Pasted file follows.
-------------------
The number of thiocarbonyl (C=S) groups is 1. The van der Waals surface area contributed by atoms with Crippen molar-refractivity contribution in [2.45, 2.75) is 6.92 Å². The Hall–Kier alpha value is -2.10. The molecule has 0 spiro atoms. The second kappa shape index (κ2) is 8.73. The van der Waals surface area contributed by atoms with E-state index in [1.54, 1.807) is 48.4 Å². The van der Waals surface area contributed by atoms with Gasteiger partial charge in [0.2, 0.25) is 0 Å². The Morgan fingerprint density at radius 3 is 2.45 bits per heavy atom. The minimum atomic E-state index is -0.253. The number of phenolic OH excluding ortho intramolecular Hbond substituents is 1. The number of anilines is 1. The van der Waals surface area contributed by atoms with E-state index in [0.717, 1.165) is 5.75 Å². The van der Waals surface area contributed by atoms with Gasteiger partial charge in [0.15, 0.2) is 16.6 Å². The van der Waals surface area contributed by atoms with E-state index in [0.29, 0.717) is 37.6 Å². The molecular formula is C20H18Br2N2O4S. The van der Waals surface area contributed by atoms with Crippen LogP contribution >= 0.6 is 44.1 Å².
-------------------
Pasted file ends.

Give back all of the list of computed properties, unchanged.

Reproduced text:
The number of thiocarbonyl (C=S) groups is 1. The van der Waals surface area contributed by atoms with Crippen molar-refractivity contribution in [2.45, 2.75) is 6.92 Å². The Hall–Kier alpha value is -2.10. The molecule has 0 spiro atoms. The second kappa shape index (κ2) is 8.73. The van der Waals surface area contributed by atoms with E-state index in [1.54, 1.807) is 48.4 Å². The van der Waals surface area contributed by atoms with Gasteiger partial charge in [0.2, 0.25) is 0 Å². The Morgan fingerprint density at radius 3 is 2.45 bits per heavy atom. The minimum atomic E-state index is -0.253. The number of phenolic OH excluding ortho intramolecular Hbond substituents is 1. The number of anilines is 1. The van der Waals surface area contributed by atoms with E-state index in [0.717, 1.165) is 5.75 Å². The van der Waals surface area contributed by atoms with Gasteiger partial charge in [0.15, 0.2) is 16.6 Å². The van der Waals surface area contributed by atoms with E-state index in [0.29, 0.717) is 37.6 Å². The molecular formula is C20H18Br2N2O4S. The van der Waals surface area contributed by atoms with Crippen LogP contribution >= 0.6 is 44.1 Å².